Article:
Acknowledgments

This research was supported by a Cognition and Student Learning (CASL) grant from the Institute for Educational Sciences (IES) to J.A.M., C.S.D. and C.G., as well as NIH grant R21MH066129 to J.A.M. We are grateful to the many students who dedicated their time and support to running subjects and analyzing data for this project, including Aaron Fischer, Mariely Hernandez, Jennifer Mesrie, Adrienne Moll, Tara Patterson, Alison Schulman, Michael Summers and Lynne Taylor, as well as to Matt Greene who provided assistance with programming. Aspects of this data were presented at the 2005 meeting of the Cognitive Neuroscience Society (CNS), New York, NY and the 2005 meeting of the Association for Psychological Science (APS), Los Angeles, CA, USA.

REFERENCES

  • Amodio DM, Harmon-Jones E, Devine PG, Curtin JJ, Hartley SL, Covert AE. Neural signals for the detection of unintentional race bias. Psychological Science. 2004;15:88–93. [PubMed]
  • Baudena P, Halgren E, Hiet G, Clarke JM. Intracerebral potentials to rare targets and distractor auditory and visual stimuli. III. Frontal cortex. Electroencephalography and Clinical Neurophysiology. 1995;94:251–64. [PubMed]
  • Blascovich J. Using physiological indexes of psychological processes in social psychological research. In: Reis HT, Judd CM, editors. Handbook of Research Methods in Social and Personality Psychology. New York: Cambridge University Press; 2000. pp. 117–37.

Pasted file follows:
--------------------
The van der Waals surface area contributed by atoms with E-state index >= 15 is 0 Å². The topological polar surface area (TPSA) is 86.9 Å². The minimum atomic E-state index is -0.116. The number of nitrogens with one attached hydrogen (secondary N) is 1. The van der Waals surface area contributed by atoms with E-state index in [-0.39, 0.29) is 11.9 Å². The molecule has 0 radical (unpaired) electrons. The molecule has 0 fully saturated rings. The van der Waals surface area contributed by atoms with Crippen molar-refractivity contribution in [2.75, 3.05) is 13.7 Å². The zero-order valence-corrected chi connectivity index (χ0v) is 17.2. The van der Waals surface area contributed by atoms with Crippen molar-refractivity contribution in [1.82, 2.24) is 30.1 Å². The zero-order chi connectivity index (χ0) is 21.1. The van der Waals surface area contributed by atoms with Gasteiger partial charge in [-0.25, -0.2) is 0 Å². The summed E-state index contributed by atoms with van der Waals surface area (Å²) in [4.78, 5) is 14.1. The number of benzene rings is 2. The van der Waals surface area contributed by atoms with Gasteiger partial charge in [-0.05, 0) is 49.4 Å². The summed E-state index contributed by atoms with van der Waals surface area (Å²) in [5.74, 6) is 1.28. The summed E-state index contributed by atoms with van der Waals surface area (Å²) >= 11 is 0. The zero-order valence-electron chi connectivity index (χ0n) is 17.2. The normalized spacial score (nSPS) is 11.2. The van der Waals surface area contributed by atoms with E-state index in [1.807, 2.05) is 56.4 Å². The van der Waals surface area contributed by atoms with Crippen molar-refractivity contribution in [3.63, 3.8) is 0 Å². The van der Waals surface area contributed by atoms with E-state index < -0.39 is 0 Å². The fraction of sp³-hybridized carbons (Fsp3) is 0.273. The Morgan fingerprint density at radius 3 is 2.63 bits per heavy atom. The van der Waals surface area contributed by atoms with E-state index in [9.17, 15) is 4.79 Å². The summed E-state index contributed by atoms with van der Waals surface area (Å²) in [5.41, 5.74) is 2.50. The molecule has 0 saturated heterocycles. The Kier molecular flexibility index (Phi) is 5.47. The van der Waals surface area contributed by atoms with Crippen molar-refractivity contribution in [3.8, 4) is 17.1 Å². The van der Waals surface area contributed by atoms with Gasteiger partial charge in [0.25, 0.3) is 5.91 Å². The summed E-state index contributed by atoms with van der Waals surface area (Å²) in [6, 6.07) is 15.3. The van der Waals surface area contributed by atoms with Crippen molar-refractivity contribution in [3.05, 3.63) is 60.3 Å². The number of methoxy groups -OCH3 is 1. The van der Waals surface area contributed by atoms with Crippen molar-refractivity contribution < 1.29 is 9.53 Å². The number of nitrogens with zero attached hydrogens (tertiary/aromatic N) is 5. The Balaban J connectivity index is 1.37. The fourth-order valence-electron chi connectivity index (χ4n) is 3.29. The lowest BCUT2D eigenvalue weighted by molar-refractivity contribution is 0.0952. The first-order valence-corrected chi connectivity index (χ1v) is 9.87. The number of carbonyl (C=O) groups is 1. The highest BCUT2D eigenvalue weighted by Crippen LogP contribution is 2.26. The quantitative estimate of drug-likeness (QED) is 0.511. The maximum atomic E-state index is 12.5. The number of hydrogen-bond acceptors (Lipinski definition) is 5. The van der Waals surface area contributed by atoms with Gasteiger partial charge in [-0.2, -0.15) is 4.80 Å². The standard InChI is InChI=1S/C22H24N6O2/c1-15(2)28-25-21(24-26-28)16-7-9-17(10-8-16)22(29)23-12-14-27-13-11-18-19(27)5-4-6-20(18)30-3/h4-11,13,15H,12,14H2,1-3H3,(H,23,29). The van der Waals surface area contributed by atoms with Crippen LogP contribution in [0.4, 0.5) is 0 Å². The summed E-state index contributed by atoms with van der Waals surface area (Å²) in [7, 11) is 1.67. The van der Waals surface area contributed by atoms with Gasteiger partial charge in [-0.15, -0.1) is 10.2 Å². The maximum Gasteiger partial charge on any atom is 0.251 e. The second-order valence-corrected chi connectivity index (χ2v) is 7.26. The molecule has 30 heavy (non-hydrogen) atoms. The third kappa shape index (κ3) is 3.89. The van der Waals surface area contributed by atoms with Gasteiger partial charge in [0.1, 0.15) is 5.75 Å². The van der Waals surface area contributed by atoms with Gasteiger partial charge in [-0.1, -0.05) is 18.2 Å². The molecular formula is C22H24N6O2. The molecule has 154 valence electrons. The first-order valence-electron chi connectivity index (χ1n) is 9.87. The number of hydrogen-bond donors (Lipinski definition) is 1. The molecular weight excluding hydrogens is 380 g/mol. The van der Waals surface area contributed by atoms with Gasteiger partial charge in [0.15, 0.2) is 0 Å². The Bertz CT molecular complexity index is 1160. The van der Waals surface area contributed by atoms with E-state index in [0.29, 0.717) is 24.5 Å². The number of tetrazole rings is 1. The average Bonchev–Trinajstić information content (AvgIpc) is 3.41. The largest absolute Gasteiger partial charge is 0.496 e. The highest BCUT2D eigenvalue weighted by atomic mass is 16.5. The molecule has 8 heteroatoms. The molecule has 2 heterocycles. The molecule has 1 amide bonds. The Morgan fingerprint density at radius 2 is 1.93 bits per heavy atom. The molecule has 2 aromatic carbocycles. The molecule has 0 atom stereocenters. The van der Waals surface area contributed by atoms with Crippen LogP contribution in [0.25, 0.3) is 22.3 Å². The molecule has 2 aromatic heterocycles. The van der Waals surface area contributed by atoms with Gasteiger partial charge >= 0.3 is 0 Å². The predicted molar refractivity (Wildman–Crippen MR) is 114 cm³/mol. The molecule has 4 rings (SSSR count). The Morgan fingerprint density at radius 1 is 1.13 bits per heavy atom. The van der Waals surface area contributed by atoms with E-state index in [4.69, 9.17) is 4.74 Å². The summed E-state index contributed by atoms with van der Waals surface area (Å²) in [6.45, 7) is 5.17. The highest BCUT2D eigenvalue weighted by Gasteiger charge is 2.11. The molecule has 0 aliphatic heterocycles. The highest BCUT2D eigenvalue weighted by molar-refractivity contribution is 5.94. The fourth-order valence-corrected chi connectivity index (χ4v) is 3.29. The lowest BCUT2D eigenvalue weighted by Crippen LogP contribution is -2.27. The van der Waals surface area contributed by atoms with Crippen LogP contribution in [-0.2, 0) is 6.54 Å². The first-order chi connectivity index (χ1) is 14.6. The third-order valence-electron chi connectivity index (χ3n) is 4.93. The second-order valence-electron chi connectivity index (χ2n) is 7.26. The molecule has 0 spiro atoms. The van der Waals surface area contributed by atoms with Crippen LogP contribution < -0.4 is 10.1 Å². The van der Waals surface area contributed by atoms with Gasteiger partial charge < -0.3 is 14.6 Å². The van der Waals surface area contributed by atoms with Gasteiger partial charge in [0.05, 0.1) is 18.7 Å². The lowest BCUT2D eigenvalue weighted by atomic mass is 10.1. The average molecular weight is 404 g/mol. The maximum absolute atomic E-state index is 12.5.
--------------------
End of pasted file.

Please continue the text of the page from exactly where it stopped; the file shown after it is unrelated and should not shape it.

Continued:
• Bledowski C, Prvulovic D, Goebel R, Zanella FE, Linden DE. Attentional systems in target and distractor processing: a combined ERP and fMRI study. Neuroimage. 2004;22:530–40. [PubMed]
  • Botvinick MM, Braver TS, Barch DM, Carter CS, Cohen JD. Conflict monitoring and cognitive control. Psychological Review. 2001;108:624–52. [PubMed]
  • Braver TS, Gray JR, Burgess GC. Variation in Working Memory. Oxford University Press; Explaining the many varieties of working memory variation: dual mechanisms of cognitive control.
  • Bush G, Luu P, Posner MI. Cognitive and emotional influences in anterior cingulate cortex. Trends in Cognitive Sciences. 2000;4:215–22. [PubMed]
  • Butterfield B, Mangels JA. Neural correlates of error detection and correction in a semantic retrieval task. Cognitive Brain Research. 2003;17:793–817. [PubMed]
  • Butterfield B, Metcalfe J. Errors committed with high confidence are hypercorrected. Journal of Experimental Psychology: Learning, Memory, and Cognition. 2001;27:1491–94. [PubMed]
  • Chiu CY, Hong YY, Dweck CS. Lay dispositionism and implicit theories of personality. Journal of Personality and Social Psychology. 1997;73:19–30. [PubMed]
  • Corbetta M, Shulman GL. Control of goal-directed and stimulus-driven attention in the brain. Nature Review Neuroscience. 2002;3:201–15. [PubMed]
  • Courchesne E, Hillyard SA, Galambos R. Stimulus novelty, task relevance, and the visual evoked potential in man. Electroencephalography and Clinical Neurophysiology. 1975;39:131–43. [PubMed]
  • Craik FIM, Govoni R, Naveh-Benjamin M, Anderson ND. The effects of divided attention on encoding and retrieval processes in human memory. Journal of Experimental Psychology: General. 1996;125:159–80. [PubMed]
  • Crottaz-Herbette S, Menon V. Where and when the anterior cingulate cortex modulates attentional response: combined fMRI and ERP evidence. Journal of Cognitive Neuroscience. 2006;18:766–80. [PubMed]
  • Daffner KR, Mesulam MM, Scinto LF, et al. The central role of the prefrontal cortex in directing attention to novel events. Brain. 2000;123:927–39. [PubMed]
  • Desimone R, Duncan J. Neural mechanisms of selective visual attention. Annual Review of Neuroscience. 1995;18:193–222. [PubMed]
  • Devinsky O, Morrell MJ, Vogt BA. Contributions of anterior cingulate cortex to behavior. Brain. 1995;118:279–306. [PubMed]